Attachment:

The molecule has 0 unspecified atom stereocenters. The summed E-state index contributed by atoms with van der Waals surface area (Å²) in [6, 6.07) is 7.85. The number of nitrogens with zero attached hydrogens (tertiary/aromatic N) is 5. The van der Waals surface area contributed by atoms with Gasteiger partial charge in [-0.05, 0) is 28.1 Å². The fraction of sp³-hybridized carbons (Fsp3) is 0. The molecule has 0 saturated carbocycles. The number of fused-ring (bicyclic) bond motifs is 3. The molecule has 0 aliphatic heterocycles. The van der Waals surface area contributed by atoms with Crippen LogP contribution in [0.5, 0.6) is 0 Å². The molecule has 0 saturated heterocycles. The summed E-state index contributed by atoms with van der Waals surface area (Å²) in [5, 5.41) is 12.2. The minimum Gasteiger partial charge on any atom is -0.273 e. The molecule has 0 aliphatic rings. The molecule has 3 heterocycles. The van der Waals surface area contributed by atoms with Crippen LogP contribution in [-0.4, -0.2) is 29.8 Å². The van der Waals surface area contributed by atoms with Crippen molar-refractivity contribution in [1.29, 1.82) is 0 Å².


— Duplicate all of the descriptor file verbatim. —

The molecule has 0 unspecified atom stereocenters. The summed E-state index contributed by atoms with van der Waals surface area (Å²) in [6, 6.07) is 7.85. The number of nitrogens with zero attached hydrogens (tertiary/aromatic N) is 5. The van der Waals surface area contributed by atoms with Gasteiger partial charge in [-0.05, 0) is 28.1 Å². The fraction of sp³-hybridized carbons (Fsp3) is 0. The molecule has 0 saturated carbocycles. The number of fused-ring (bicyclic) bond motifs is 3. The molecule has 0 aliphatic heterocycles. The van der Waals surface area contributed by atoms with Crippen LogP contribution in [0.5, 0.6) is 0 Å². The molecule has 0 saturated heterocycles. The summed E-state index contributed by atoms with van der Waals surface area (Å²) in [5, 5.41) is 12.2. The minimum Gasteiger partial charge on any atom is -0.273 e. The molecule has 0 aliphatic rings. The molecule has 3 heterocycles. The van der Waals surface area contributed by atoms with Crippen LogP contribution in [-0.4, -0.2) is 29.8 Å². The van der Waals surface area contributed by atoms with Crippen molar-refractivity contribution in [1.29, 1.82) is 0 Å².